More Than I Love My Life: A Novel by David Grossman

Author:  David Grossman
Translator: Jessica Cohen

The cover to More Than I Love My Life: A Novel by David GrossmanNew York. Knopf. 2021. 288 pages.

DEVOTED READERS OF the wondrously gifted sixty-six-year-old Israeli author David Grossman eventually fall hopelessly in love with him. There is a magically laced tenderness and perceptiveness that infuses his prose. He understands how quickly a life can be upended and spin violently out of control. He lost his own precious boy in the second Lebanon War. But even before personal devastation took hold of him, he was drawn to the suffering of others. He spent years in the West Bank chronicling the humiliating lives of Palestinians, which he wrote about in 1987 in The Yellow Wind. In his latest undertaking, More Than I Love My Life, Grossman begins with good intentions but gets swallowed by the overwhelming dysfunctionality of the family he writes about.

We are quickly introduced to a boisterous ninety-year-old woman named Vera, whose overenergetic charisma holds the others in thrall. But her feistiness conceals sins she carries with her from the past. Decades ago, she was married to the love of her life, a Gentile Serbian named Milosz, who dazzled her with his seductive charm and endless rhetoric about how the two of them would change the world. Milosz taught her to be embarrassed about the privilege in which she had been raised. When he was arrested by Tito’s forces and tortured, he committed suicide. Vera was brought in to sign a confession declaring him a traitor but refused to do so, even though it meant her being imprisoned at Goli Otok and putting her young daughter, Nina, out on the streets. Over the decades, she retells this story so many times that the grotesque act of maternal neglect which lay beneath it is whitewashed out of the tale, as is the perpetually distraught state of her daughter, who remains traumatized by her mother’s decision.

When Vera and Nina reunite and finally make it to Israel in 1962, Vera remarries a widower, agreeing to watch over his sixteen-year-old son, Rafael. Vera is unaware that the boy, Rafael, has seen her daughter, Nina, strolling about the kibbutz with her ashen face barely concealing her beauty. Rafael would fantasize that if he could make love to her just once, he could restore color to her face and light to her eyes. When they hook up a few years later, they have their own little girl, Gili, who becomes a troubled young woman and aspiring filmmaker. She narrates the novel with an unreliable shakiness that feels inadequate to the task at hand. Her quivering voice is possessed by the insecurities that plague her and her own maternal longings. When Gili was only three, Nina fled the kibbutz, leaving her daughter and husband reeling. We feel as if Grossman’s selection of her as narrator is off-kilter, because it is clear to us she barely understands her own agonies.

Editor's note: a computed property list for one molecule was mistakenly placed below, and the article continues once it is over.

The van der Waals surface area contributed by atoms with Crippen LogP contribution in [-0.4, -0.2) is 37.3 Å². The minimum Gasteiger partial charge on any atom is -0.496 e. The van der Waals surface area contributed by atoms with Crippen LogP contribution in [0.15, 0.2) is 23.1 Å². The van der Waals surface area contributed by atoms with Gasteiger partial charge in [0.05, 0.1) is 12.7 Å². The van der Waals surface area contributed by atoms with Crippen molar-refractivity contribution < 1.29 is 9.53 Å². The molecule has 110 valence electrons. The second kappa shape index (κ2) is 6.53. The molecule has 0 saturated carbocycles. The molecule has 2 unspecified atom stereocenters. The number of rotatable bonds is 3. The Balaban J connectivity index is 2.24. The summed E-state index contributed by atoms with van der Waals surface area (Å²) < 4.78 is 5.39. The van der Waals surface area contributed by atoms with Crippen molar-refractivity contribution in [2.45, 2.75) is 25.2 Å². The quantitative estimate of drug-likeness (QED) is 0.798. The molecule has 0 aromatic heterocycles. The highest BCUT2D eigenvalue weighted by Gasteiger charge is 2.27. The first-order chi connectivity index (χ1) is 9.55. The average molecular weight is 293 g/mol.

Gili has always been enthralled with her parents’ intense attachment and visualizes their first night together: “For a moment or two they were lost in their own world. I like to imagine them standing there with their heads bowed, as if listening to an emulsion beginning to fizz inside of them. That was, in fact, the moment when my family was created. It was also the moment when ultimately, I began to transpire.” Rafael continues to lean on Gili as she matures into a young woman, talking endlessly about his obsessive love for her mother. Although they both have spoken about the inappropriateness of such discussions, she remains the sounding board for his never-ending misery.

Grossman seems uncertain where to take us next. He has Nina return to the kibbutz after many years adrift. She seems to be in a deteriorating but determined state, eager to get authentic answers to questions that have haunted her. Readers realize they have questions too, because all the characters remain elusive; none of them have pierced our hearts. By the time Grossman sets up a climactic scene, which takes place on a trip they all make back to Vera’s birthplace, we have already given up on the lot. The catharsis we sense Grossman longs for takes place, but it is muddled by what has come before. Grossman’s genius has always resided in his ability to create unforgettable characters that could be cruel, impulsive, guilt-ridden, erratic, and complicated, but in which we could always find pieces of ourselves. He seems here to have lost some footing.

Elaine Margolin
Hewlett, New York

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